User:Melonbarmonster2 you indicated in a previous edit summary to the Article page that you have been involved in previous discussion about the lead image. Please could you explain why I can not find your user name on the Talk page in respect to that discussion.DrChrissy (talk) 21:33, 26 August 2015 (UTC)
User:Melonbarmonster2, please drop the issue. You fought for this against several who opposed you (including me) and that can be seen in talk archives 1 through 4. It was so disruptive and pure battleground mentality. You even performed the really dirty trick of moving the article to a name that favoured your position right in the middle of a critical discussion. You wasted many, many hours of other editors. The community was totally clear then, and is now, that this article is about the meat, and not the dish. If you have a new angle this time, it is not what the community wants. I strongly suggest that you walk away from this one. The recent discussion to select the current image shows what the community wants. Please, do not even start to waste our time with this again. Many editors will simply restore the meat image while you may end up blocked for 3RR, edit warring, or having a battleground mentality. Just stop. Anna Frodesiak (talk) 23:50, 26 August 2015 (UTC)
Melon, there are other "meat" pages that feature carcasses or cuts of meat, such as:
Inspected carcasses tagged by the USDA
However, other similar articles such as Duck and Goat meat feature only images of dishes with clear captions stating the meat and name of the dish. For myself, I think the precedent and general consensus of the other articles seems to indicate using images of dishes, though this may be related to carnism and the dissonance that people experience between animals and meat. However, a non-controversial lead image should be used when possible, while more controversial images should be placed lowed in the the article as per WP:LEADIMAGE, though WP:IAR may apply somewhat. Dr Crazy 102 (talk) 01:57, 27 August 2015 (UTC)
Hi, Dr Crazy 102. While I appreciate your trying to sort this out, I am not sure what exactly you are trying to see happen. About what is in the archives: There is far, far more that happened than in the picture you paint above. The discussion moved on to raw meat images, and I was fine with that -- anything to see it settled.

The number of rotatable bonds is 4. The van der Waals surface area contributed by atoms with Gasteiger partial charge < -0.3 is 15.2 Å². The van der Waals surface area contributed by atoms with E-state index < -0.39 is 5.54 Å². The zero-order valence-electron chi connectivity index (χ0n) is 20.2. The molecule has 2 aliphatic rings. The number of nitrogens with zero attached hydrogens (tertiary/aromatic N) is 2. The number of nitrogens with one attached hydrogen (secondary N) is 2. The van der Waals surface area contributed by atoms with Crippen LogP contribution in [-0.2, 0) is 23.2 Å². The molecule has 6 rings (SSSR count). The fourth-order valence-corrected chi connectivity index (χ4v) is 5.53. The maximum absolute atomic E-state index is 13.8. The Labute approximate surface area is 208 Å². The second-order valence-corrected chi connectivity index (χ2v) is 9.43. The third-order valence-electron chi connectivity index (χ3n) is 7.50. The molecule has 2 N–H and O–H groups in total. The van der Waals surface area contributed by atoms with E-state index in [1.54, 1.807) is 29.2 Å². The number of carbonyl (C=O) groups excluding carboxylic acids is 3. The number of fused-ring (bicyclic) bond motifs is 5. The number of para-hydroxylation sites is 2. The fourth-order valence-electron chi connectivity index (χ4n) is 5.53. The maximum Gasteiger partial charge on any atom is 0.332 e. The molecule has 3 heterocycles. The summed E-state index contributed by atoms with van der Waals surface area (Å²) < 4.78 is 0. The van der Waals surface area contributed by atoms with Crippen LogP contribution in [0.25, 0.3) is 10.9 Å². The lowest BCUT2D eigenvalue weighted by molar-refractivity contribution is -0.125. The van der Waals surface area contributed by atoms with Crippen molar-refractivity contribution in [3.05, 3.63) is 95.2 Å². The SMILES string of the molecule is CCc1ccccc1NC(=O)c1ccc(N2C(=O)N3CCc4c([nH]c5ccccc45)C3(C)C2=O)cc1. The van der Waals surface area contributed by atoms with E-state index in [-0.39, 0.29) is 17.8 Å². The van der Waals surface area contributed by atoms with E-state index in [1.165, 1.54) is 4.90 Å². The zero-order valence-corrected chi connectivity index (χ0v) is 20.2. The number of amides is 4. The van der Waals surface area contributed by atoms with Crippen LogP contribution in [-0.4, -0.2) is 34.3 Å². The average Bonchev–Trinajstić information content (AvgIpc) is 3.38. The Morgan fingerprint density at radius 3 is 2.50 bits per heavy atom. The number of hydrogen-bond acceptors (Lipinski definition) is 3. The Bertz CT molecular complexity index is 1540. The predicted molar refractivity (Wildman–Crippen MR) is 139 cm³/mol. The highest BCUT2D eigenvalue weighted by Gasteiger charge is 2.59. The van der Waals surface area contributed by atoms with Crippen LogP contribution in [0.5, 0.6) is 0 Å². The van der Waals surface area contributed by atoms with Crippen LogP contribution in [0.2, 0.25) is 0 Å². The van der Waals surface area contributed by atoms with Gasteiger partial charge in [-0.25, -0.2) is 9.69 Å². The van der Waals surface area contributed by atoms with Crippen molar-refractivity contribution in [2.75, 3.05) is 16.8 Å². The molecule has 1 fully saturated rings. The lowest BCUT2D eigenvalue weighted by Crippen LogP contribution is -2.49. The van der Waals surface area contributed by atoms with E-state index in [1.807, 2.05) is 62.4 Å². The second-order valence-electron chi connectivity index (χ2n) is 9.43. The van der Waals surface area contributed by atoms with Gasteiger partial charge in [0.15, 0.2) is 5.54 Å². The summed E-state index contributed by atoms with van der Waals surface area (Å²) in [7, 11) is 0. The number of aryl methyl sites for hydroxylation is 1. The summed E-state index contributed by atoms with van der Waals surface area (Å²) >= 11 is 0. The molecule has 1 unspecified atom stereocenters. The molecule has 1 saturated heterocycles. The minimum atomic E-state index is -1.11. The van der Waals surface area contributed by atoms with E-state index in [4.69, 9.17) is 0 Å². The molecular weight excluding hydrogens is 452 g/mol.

This has been discussed to death. Opening a new discussion with nothing much new to say, and hoping for some change in the current image is a very, very long shot. In my opinion, it is just not worth opening this can of worms only to see several dozen more community hours wasted.
The community's position in a nutshell is: "The lead image should be of raw cuts of meat and not a cooked dish. By and large and within reason, the con of the shocking effect of an image gives way to the pro of an image that clearly conveys what the subject of the article is, which is dog meat." Anna Frodesiak (talk) 03:45, 27 August 2015 (UTC)
For myself, I don't want to change the lead image just for the sake of changing it to something less controversial. If there are more editors who feel the same way as Melonbarmonster2, then perhaps a change should be considered but I agree that the current editors have a consensus of "keep the raw cuts" and personally feel that it is a perfectly reasonable and agreeable solution considering Melon's prior involvement led to much wikt:angst. Dr Crazy 102 (talk) 22:34, 27 August 2015 (UTC)
Dr Crazy 102, my friend. What you just wrote above is the kind of thing great Wikipedian's write. I am not complimenting you because I agree with it. What you wrote shows that you are collegial and thoughtful. My very best wishes, Anna Frodesiak (talk) 00:10, 28 August 2015 (UTC)

Scandals mentioned on this page too?

Should we include scandals where dog meat was sold in countries for consumption where dog meat is officially forbidden by religious rules?

dog meat morocco

Morocco in grip of DOG MEAT scandal after ... - Daily Mail Daily Mail May 4, 2013 - Authorities in Morocco have launched an investigation into the illegal trade of dog meat after 37 carcasses were discovered in the back of a ...

Islam For Today - Morocco in grip of DOG MEAT scandal... Morocco in grip of DOG MEAT scandal after police find carcasses of pets destined for restaurants Police in Casablanca find 37 dog carcasses in back of...